Darthastewart January 26, 2011 at 4:58 pm

Ugh. That is pretty terrifying.

PA AP mom January 26, 2011 at 8:20 pm

I would have called the police!!!!

AP25 February 27, 2011 at 10:27 pm

hello everyone.. i’m an AP … and i’m 25 years old.. i really like my family.. I’ve been with them 2 months… I take care of 4 children…. 3,4,7 and 10 years old… but since the very first moment my youngest boy (3 year old) has given me a really hard time.. eg.. kicks me, scream at me… cries with me most of the time.. says i hurt him (when i’m not even touching him) scratches me.. etc.etc. my HM answers to this.. is that he is just a 3 year old.. and some attitudes are normal in his age.. (some of them.. i get them..but the rest…ufff) (i just live with my HM cause they are getting divorced) i’ve done everything to make things work between him an me (even she doesnt think that way) name it.. and i’ve done it.. but now.. 2 months later.. i just cant do it anymore… i’ve been crying for a entire week.. when i’m not working.. and i’m not homesick cause i already went trough it and got over it.. but this situation with the little boy is breaking me down.. is really killing me… My host mom talked to me last thursday giving me advices and told me she would talk to him.. again. i will talk to to my LCC (i’m with au pair in america) about rematching… I really dont want to leave my other kids.. but i really feel i need to… I didn’t came to the US to be hurt emotional and physically … I just dont know how to tell my HM i want to go on rematch.. can you help me out here? please…

Taking a Computer Lunch February 28, 2011 at 8:18 am

A few questions: Is the 3-year-old typically developing, or does he have an underlying social/medical condition? (Personally 3 was very hard for me with my typically developing child. One night I turned to DH and said, “This must get better because the human race has night died off.” Did the family’s previous AP extend? If so, then she was the only caregiver he knew and he’s taking that loss out on you. Finally, he’s going through a tough time if his parents are getting divorced.

Does the mother put limits on his behavior, or is she too exhausted to discipline him? 3-year-olds need boundaries – don’t try to be his friend, like you might with the older children, but give him limits (perhaps a time-out chair for kicking, biting, scratching and screaming). I used to tell my son “You may come off when you are ready to calm down.” Give him rewards for behaving well – an activity that he likes to do.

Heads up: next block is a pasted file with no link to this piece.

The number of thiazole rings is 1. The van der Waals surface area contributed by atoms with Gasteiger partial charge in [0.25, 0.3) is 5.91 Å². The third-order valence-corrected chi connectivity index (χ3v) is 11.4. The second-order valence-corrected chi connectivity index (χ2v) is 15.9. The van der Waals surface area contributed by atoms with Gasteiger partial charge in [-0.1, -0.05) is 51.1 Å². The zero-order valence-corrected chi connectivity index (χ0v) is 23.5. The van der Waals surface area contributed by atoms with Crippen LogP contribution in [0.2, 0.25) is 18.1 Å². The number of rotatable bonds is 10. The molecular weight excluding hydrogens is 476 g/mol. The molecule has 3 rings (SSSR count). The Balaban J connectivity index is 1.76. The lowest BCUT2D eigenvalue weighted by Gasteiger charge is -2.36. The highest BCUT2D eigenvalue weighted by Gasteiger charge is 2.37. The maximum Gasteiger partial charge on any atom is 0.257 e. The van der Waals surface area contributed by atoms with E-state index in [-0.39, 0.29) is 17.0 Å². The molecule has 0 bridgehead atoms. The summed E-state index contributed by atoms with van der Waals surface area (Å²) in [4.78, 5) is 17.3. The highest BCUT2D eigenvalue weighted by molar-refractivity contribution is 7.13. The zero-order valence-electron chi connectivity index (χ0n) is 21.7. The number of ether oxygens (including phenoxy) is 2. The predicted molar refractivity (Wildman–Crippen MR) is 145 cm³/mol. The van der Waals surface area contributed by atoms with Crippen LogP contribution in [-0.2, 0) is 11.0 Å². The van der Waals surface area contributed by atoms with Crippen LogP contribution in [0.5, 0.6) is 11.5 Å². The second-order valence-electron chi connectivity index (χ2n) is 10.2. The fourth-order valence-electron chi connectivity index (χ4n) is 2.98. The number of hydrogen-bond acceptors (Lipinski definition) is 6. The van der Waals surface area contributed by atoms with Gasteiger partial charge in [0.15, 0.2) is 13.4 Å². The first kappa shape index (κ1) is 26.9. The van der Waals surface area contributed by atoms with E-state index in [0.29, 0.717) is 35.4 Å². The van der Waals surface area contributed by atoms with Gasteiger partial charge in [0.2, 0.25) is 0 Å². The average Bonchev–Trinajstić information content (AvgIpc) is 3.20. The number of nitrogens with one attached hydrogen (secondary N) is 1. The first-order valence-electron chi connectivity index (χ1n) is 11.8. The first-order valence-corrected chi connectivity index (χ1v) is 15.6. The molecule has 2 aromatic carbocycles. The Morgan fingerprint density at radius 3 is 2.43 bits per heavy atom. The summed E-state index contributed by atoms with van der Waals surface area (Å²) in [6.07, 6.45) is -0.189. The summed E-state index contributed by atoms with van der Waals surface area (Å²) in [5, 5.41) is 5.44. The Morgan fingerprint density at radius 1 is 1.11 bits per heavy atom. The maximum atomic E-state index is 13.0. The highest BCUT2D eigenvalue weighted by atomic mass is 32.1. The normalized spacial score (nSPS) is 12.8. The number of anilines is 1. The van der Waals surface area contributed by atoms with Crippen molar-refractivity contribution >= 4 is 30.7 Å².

When my son was 4, we got our second AP (we had tried to sponsor our first AP – who had arrived when he was 5 months old – as an employer). He was very angry with our 2nd AP because he thought she made the first one go away. She maturely worked with him to get him through it and then ended up being great friends.

And do call your LCC for support. If she’s good at her job, she’ll give you some tips, and she’ll also tell you when it’s time to walk away.

AnonMom this time February 28, 2011 at 10:05 am

You sound Brazilian. “I didn’t come to US to be… that” is the exact same words.
In my case it was “I didn’t come to US to be so sad and tired”. Yes, the job is hard. She knew it beforehand. Yes, sometimes you have to admit you cannot do it and cut your losses before it gets even worse.

But sometimes, maybe you can listen to your host mom and systematically try what she asked you to do, and give it some time, and write down the changes. If you see a way of improvement hope is not lost.
If the three year old can be controlled by the mom, he is not uncontrollable – it means you didn’t find your way with him yet.

I appreciate that your job is hard, with four kids of so many different ages. But, you knew it coming here.

And even if you have to leave, it is not the three year old that did it. It is you that failed. Yes, you cannot completely be blamed because nobody can see ahead and see how the whole situation will play out, but you were not strong enough or persistent enough or willing enough to do the job and stick with the job you signed for for a year.

Sorry, yes, I am bitter after two au pairs in one year quit on me before the term they committed to has ended.

Yes, the year is about you. “I didn’t come to US to…” says it is about you. BUT it is a year of COMMITMENT, you should try everything and more to make it work with the family who enabled you to come here in the first place.
You say you tried everything… Well, try what host mom told you.

DarthaStewart February 28, 2011 at 10:55 am

I don’t know. It can be very hard, and I think a LOT of au-pairs don’t fully appreciate how hard it will be. If you have a child who is giving the au-pair a hard time, it can be nearly unbearable.
What is the HM doing to help work it out between the child and au-pair?

AP25 February 28, 2011 at 11:23 am

hmm.. I’m not brazilian… i committed to do something.. and i’ve worked really hard every single day i’ve been in this house.. my host mom told me i am the best au pair she has ever had in 10 years… do i’m pretty sure i’ve done my part… and i have tried everything and way more.. trust me.. i have… i understand you are not in my place. and u r thinking as a host mom that had bad experiences with another au pairs.. as I’m having with the youngest kid… but that doesnt make think all 3 year old boys or kids i’m going to meet are going to be the same… anyhow… we’ve done the time out, the talk, try to be his friend, try to be the other adult (which his mom asked me to), anything… and everything.. he just doesnt want to do it.. even if he says to his mom he will do it.. he doesnt. and if he does it, is complaining about doing it.. and they just moved back from another country.. he doesnt miss any other au pair.. everything i have to do with him.. he just says.. (crying and more) ” I dont want you..!!! I want mommy”